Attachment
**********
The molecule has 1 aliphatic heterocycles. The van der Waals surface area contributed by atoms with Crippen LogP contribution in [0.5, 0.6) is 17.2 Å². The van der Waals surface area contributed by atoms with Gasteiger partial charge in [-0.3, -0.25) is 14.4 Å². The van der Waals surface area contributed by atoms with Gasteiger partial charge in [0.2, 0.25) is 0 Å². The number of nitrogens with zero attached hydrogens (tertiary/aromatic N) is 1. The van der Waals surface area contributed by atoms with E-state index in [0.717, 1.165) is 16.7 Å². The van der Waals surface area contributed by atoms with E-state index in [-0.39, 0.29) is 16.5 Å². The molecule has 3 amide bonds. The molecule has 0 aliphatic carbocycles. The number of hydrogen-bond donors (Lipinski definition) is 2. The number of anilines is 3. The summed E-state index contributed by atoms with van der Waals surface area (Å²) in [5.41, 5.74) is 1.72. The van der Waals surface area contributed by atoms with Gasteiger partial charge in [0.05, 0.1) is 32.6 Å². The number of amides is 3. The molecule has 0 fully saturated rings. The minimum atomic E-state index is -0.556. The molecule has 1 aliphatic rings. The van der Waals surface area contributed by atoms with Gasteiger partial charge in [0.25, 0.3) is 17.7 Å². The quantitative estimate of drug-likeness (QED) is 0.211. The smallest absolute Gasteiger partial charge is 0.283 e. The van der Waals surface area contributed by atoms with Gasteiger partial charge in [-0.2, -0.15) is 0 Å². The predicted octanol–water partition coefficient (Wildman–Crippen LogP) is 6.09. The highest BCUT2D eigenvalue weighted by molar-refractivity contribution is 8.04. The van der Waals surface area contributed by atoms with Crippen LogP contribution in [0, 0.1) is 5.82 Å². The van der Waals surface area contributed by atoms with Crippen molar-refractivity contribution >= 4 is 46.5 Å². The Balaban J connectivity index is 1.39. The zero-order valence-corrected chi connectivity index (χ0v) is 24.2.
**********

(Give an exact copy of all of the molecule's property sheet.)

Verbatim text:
The molecule has 1 aliphatic heterocycles. The van der Waals surface area contributed by atoms with Crippen LogP contribution in [0.5, 0.6) is 17.2 Å². The van der Waals surface area contributed by atoms with Gasteiger partial charge in [-0.3, -0.25) is 14.4 Å². The van der Waals surface area contributed by atoms with Gasteiger partial charge in [0.2, 0.25) is 0 Å². The number of nitrogens with zero attached hydrogens (tertiary/aromatic N) is 1. The van der Waals surface area contributed by atoms with E-state index in [0.717, 1.165) is 16.7 Å². The van der Waals surface area contributed by atoms with E-state index in [-0.39, 0.29) is 16.5 Å². The molecule has 3 amide bonds. The molecule has 0 aliphatic carbocycles. The number of hydrogen-bond donors (Lipinski definition) is 2. The number of anilines is 3. The summed E-state index contributed by atoms with van der Waals surface area (Å²) in [5.41, 5.74) is 1.72. The van der Waals surface area contributed by atoms with Gasteiger partial charge in [0.05, 0.1) is 32.6 Å². The number of amides is 3. The molecule has 0 fully saturated rings. The minimum atomic E-state index is -0.556. The molecule has 1 aliphatic rings. The van der Waals surface area contributed by atoms with Gasteiger partial charge in [0.25, 0.3) is 17.7 Å². The quantitative estimate of drug-likeness (QED) is 0.211. The smallest absolute Gasteiger partial charge is 0.283 e. The van der Waals surface area contributed by atoms with Gasteiger partial charge in [-0.2, -0.15) is 0 Å². The predicted octanol–water partition coefficient (Wildman–Crippen LogP) is 6.09. The highest BCUT2D eigenvalue weighted by molar-refractivity contribution is 8.04. The van der Waals surface area contributed by atoms with Crippen LogP contribution in [0, 0.1) is 5.82 Å². The van der Waals surface area contributed by atoms with Crippen molar-refractivity contribution >= 4 is 46.5 Å². The Balaban J connectivity index is 1.39. The zero-order valence-corrected chi connectivity index (χ0v) is 24.2.